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Vacancy rates in town centres have risen to their highest in four years, the latest British Retail Consortium (BRC)-Springboard Footfall and Vacancies Monitor for April has found.

The national town centre vacancy rate was 10.2% in April, a further increase on the previous quarter rate of 9.9% and the highest since April 2015.

Footfall fell 0.5% in April, compared with the same point last year when it declined 3.3%. High Street footfall slipped 1%, which was a smaller fall than the previous year when it declined 4%. The three-month average is 0.1%.

Retail park footfall increased 2.2%, in contrast to April 2018 when footfall decreased 1.8%. The three-month average is 1%. Shopping centre footfall fell 2.1%, a significant slowdown from a year ago when it dropped 3.1%, in line with the three-month average.

Helen Dickinson, chief executive, of the BRC, said: “With regular reports of shop closures, it may come as no surprise that town centre vacancy rates rose to their highest level in four years.

“Empty shopfronts, particularly for larger stores, can deter shoppers from an area, decreasing footfall for all those around. This effect can be cyclical, with the long-term decline in footfall pushing up vacancy rates, particularly in poorer areas.”

The cumulative impact of government policy costs – from spiralling business rates to the apprenticeship levy “and more” – had also made physical space less cost effective, she said.

“For many retailers, business rates remain the single biggest tax imposed by government. They are a levy on physical space that is paid in full regardless of whether a firm is in profit or in loss.

“Importantly, they are also borne disproportionately by retailers who represent 5% of the economy yet pay 25% of all business rates.”

Dickinson added that if the government was serious about reversing the decline in high streets, reforming the “broken” business rates system would be an essential first step.

Diane Wehrle, Springboard marketing and insights director, noted “an obvious distortion” in the year-on-year footfall results for April because of the early Easter in March last year.

But the expected bounty as a result of Easter occurring in April this year did not provide enough of a boost to deliver positive figures for the month, with footfall still -0.5% lower than April last year.

“This demonstrates the continued challenges facing many retailers, also reflected in the 10.2% vacancy rate which has risen in each of the past four quarters and is now the highest it has been for four years,” she said.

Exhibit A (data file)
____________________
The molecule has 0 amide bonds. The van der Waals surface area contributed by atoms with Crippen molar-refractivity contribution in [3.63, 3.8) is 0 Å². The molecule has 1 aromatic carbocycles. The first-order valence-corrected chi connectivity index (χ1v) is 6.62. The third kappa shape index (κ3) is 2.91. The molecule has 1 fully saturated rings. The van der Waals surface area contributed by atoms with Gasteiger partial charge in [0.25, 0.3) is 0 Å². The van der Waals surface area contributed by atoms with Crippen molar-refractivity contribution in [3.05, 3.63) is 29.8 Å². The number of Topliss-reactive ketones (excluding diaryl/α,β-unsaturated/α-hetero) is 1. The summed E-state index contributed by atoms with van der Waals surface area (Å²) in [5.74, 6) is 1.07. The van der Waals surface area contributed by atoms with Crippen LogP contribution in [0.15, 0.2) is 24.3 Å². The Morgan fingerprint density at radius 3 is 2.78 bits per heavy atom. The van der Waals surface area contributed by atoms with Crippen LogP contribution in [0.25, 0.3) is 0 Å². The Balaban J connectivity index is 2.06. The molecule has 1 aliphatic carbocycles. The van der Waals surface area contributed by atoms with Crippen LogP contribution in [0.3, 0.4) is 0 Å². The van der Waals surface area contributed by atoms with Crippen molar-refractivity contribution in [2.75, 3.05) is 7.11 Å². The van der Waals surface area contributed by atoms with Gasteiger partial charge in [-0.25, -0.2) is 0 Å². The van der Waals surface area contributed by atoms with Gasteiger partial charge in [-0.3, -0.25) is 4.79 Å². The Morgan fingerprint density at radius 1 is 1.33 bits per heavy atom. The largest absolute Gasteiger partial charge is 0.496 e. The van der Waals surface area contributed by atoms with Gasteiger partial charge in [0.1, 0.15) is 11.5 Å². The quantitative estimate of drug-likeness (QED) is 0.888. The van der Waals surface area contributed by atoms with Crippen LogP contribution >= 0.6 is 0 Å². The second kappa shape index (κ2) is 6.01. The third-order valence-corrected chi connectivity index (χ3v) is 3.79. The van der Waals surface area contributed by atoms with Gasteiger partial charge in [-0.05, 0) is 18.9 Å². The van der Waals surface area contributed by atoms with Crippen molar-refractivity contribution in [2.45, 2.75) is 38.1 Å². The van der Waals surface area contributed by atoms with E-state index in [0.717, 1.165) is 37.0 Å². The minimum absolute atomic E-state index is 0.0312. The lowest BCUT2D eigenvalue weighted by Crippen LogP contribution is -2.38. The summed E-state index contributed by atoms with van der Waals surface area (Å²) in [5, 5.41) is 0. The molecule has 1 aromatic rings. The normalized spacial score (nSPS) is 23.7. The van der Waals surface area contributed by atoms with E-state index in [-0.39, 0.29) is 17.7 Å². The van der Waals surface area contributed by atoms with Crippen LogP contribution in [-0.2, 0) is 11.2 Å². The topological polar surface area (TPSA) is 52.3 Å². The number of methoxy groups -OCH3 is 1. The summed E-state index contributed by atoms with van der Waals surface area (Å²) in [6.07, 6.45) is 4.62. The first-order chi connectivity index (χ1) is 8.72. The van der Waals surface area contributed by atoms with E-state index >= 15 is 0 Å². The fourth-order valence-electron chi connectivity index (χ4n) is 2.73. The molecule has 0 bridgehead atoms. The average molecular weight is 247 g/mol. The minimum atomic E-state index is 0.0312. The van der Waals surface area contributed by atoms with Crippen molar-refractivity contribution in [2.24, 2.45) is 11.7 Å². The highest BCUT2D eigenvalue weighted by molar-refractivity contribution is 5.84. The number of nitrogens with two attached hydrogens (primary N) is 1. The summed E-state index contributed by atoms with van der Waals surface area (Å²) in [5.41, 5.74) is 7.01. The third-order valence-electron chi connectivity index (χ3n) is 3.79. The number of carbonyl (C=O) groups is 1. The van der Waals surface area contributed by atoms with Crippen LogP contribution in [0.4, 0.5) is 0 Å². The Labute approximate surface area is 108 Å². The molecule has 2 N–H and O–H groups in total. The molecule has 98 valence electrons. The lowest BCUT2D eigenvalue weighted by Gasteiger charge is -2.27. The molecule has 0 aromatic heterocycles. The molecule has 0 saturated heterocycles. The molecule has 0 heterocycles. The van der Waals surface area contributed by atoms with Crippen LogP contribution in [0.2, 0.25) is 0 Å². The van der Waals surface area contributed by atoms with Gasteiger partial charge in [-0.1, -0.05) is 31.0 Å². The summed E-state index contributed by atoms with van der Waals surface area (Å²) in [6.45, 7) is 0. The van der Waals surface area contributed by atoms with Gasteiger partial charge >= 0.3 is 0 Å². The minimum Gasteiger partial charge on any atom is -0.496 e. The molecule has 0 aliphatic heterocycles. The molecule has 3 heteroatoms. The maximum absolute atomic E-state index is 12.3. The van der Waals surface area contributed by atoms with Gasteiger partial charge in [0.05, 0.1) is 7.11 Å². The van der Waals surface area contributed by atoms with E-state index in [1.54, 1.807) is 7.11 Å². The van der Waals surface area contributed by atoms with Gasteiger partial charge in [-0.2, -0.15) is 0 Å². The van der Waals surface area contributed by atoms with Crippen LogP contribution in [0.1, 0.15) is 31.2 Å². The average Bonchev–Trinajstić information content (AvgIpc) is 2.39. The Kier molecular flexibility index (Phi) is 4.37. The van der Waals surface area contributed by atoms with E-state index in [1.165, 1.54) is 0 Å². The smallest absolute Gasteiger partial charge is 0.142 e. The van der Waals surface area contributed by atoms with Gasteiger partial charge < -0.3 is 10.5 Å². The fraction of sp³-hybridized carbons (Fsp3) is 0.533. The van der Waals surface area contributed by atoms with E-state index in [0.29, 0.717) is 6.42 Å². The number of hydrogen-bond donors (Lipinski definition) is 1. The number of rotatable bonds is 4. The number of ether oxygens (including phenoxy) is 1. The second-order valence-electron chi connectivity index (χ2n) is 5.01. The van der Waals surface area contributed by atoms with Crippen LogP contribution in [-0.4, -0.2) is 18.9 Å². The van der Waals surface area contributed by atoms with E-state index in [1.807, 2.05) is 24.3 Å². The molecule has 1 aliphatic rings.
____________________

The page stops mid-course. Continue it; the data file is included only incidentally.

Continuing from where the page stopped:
On a more positive note, however, the 2.2% increase in footfall in retail parks in April was the highest since June 2017, Wehrle pointed out, and indicated that the British tradition of spending time and money on their homes and gardens during spring endured.

“Despite weak comparables for high streets and shopping centres in April last year, footfall in both failed to bounce back and their footfall is now at a lower level than in 2017; 5% lower in high streets and 5.6% lower in shopping centres.”

The warm weather over Easter delivered a boost to coastal towns and historic cities – magnets for domestic and overseas tourists, both of which saw footfall rise in April; by 0.8% in coastal towns and +0.7% in regional cities.

“In part this will have accounted for the greater than average decline in footfall in Greater London (-1.6%) and the South East (-1.5%),” Wehrle said.

“A higher exodus of residents from these regions over Easter is a long established trend, further amplified this year as the hot and sunny weather was forecast well in advance, enabling the necessary forward planning for trips.”

Morning update

Swallowfield (SWL) has announced the Franklin Berrebi, non-executive director, intends to retire from 30 June. A replacement will not be sought in the immediate future.

Berrebi’s duties would be shared among the remaining three executive and three non-executive directors.

Brendan Hynes, chairman of the personal care and beauty products company, said: “Franklin will have served on the Swallowfield Board for nine years and has provided continuity during a time of considerable change in the business.”

His global L’Oréal business background had proved invaluable in the ongoing transformation of the group to a more brand-focussed business.

On the markets this morning the FTSE 100 climbed 0.2% to 7,216.2pts in early trading

Early risers include Stock Spirits Group (STCK), up 2.2% at 235p, ahead of tomorrow’s interims, Marks & Spencer Group (MKS), up 1.0% at 276.4p, PayPoint (PAY), up 1.4% at 1,032p and PZ Cussons (PZC), up 1% at 196p.

Fallers so far today include Devro (DEV), down 4% at 198.8p, McBride (MCB), down 1.7% to 87.74p, Hotel Chocolat Group (HOTC), off 1.4% at 350.1p and Premier Foods (PFD), down 1.3% to 35.6p.

This Week in the City

Updates from Premier Foods and Walmart are amongst the key dates in the diary this week.

Premier (PFD) will announce its annual results tomorrow in the midst of questions over its strategic direction after the aborted sale of its Amrbosia brand and departure of CEO Gavin Darby.

Tomorrow also sees Stock Spirits Group (STCK) report its interims.

Marston’s (MARS) and Compass Group (CPG) post interims on Wednesday, while Stobart Group (STOB) will report its full year results on the same day.

Asda parent Walmart (WMT) will post its first quarter figures on Thursday, which will include sales figures for the UK supermarket for the first three months of the year.

Wincanton (WIN) reports its finals on Thursday.

While the glut of first quarter trading updates is coming to end, there could be a number of strategic updates from global fmcg giants this week as a number of the markets key players are presenting at Goldman Global Staples Forum in New York this week.